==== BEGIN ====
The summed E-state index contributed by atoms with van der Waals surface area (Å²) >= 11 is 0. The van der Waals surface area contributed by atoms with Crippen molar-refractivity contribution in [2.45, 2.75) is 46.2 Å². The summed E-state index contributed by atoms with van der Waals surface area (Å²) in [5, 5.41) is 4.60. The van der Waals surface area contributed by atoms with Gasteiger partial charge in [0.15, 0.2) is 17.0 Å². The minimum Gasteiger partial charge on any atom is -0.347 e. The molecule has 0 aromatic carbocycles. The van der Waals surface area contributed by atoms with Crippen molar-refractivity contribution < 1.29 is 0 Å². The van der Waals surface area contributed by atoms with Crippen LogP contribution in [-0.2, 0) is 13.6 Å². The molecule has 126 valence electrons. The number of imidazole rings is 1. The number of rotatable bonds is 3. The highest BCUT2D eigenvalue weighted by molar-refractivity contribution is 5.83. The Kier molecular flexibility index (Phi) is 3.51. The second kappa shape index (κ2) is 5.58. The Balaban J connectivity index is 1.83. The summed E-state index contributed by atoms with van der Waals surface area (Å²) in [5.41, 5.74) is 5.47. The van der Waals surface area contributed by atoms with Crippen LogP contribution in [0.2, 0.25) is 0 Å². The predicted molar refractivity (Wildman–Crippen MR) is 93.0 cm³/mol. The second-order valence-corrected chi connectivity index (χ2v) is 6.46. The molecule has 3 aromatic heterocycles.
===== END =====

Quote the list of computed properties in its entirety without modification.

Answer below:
The summed E-state index contributed by atoms with van der Waals surface area (Å²) >= 11 is 0. The van der Waals surface area contributed by atoms with Crippen molar-refractivity contribution in [2.45, 2.75) is 46.2 Å². The summed E-state index contributed by atoms with van der Waals surface area (Å²) in [5, 5.41) is 4.60. The van der Waals surface area contributed by atoms with Gasteiger partial charge in [0.15, 0.2) is 17.0 Å². The minimum Gasteiger partial charge on any atom is -0.347 e. The molecule has 0 aromatic carbocycles. The van der Waals surface area contributed by atoms with Crippen molar-refractivity contribution < 1.29 is 0 Å². The van der Waals surface area contributed by atoms with Crippen LogP contribution in [-0.2, 0) is 13.6 Å². The molecule has 126 valence electrons. The number of imidazole rings is 1. The number of rotatable bonds is 3. The highest BCUT2D eigenvalue weighted by molar-refractivity contribution is 5.83. The Kier molecular flexibility index (Phi) is 3.51. The second kappa shape index (κ2) is 5.58. The Balaban J connectivity index is 1.83. The summed E-state index contributed by atoms with van der Waals surface area (Å²) in [5.41, 5.74) is 5.47. The van der Waals surface area contributed by atoms with Crippen LogP contribution in [0.2, 0.25) is 0 Å². The predicted molar refractivity (Wildman–Crippen MR) is 93.0 cm³/mol. The second-order valence-corrected chi connectivity index (χ2v) is 6.46. The molecule has 3 aromatic heterocycles.